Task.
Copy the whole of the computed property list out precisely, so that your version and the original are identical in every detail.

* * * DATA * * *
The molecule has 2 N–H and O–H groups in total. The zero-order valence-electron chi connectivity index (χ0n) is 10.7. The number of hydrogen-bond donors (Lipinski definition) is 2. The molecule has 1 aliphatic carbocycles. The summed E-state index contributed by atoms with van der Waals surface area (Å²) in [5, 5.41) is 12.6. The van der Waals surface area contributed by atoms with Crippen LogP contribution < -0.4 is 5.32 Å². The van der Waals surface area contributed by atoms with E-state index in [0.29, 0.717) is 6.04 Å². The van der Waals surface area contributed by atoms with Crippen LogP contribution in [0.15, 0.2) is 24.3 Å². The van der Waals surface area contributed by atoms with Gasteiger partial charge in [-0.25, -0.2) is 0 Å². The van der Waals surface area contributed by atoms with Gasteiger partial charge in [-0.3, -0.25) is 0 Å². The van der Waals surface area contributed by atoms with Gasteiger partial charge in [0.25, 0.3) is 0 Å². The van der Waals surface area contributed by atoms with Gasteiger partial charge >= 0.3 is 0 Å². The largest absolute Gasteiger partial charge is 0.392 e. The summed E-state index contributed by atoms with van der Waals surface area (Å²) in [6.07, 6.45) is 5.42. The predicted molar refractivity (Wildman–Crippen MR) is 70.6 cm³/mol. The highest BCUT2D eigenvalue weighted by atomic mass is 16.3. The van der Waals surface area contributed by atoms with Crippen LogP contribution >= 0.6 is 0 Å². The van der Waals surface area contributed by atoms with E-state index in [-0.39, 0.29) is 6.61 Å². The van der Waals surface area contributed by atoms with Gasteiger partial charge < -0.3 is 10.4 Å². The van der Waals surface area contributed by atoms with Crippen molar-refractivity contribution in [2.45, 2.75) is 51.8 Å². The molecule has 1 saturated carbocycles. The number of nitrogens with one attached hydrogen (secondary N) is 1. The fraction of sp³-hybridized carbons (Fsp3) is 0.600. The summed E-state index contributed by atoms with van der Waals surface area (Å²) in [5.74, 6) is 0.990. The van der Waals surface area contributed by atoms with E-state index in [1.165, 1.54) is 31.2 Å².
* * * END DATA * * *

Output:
The molecule has 2 N–H and O–H groups in total. The zero-order valence-electron chi connectivity index (χ0n) is 10.7. The number of hydrogen-bond donors (Lipinski definition) is 2. The molecule has 1 aliphatic carbocycles. The summed E-state index contributed by atoms with van der Waals surface area (Å²) in [5, 5.41) is 12.6. The van der Waals surface area contributed by atoms with Crippen LogP contribution < -0.4 is 5.32 Å². The van der Waals surface area contributed by atoms with E-state index in [0.29, 0.717) is 6.04 Å². The van der Waals surface area contributed by atoms with Crippen LogP contribution in [0.15, 0.2) is 24.3 Å². The van der Waals surface area contributed by atoms with Gasteiger partial charge in [-0.25, -0.2) is 0 Å². The van der Waals surface area contributed by atoms with Gasteiger partial charge in [-0.3, -0.25) is 0 Å². The van der Waals surface area contributed by atoms with Gasteiger partial charge in [0.25, 0.3) is 0 Å². The van der Waals surface area contributed by atoms with Gasteiger partial charge >= 0.3 is 0 Å². The largest absolute Gasteiger partial charge is 0.392 e. The summed E-state index contributed by atoms with van der Waals surface area (Å²) in [6.07, 6.45) is 5.42. The predicted molar refractivity (Wildman–Crippen MR) is 70.6 cm³/mol. The highest BCUT2D eigenvalue weighted by atomic mass is 16.3. The van der Waals surface area contributed by atoms with Crippen LogP contribution >= 0.6 is 0 Å². The van der Waals surface area contributed by atoms with E-state index in [-0.39, 0.29) is 6.61 Å². The van der Waals surface area contributed by atoms with Gasteiger partial charge < -0.3 is 10.4 Å². The van der Waals surface area contributed by atoms with Crippen molar-refractivity contribution in [2.45, 2.75) is 51.8 Å². The molecule has 1 saturated carbocycles. The number of nitrogens with one attached hydrogen (secondary N) is 1. The fraction of sp³-hybridized carbons (Fsp3) is 0.600. The summed E-state index contributed by atoms with van der Waals surface area (Å²) in [5.74, 6) is 0.990. The van der Waals surface area contributed by atoms with E-state index in [1.165, 1.54) is 31.2 Å².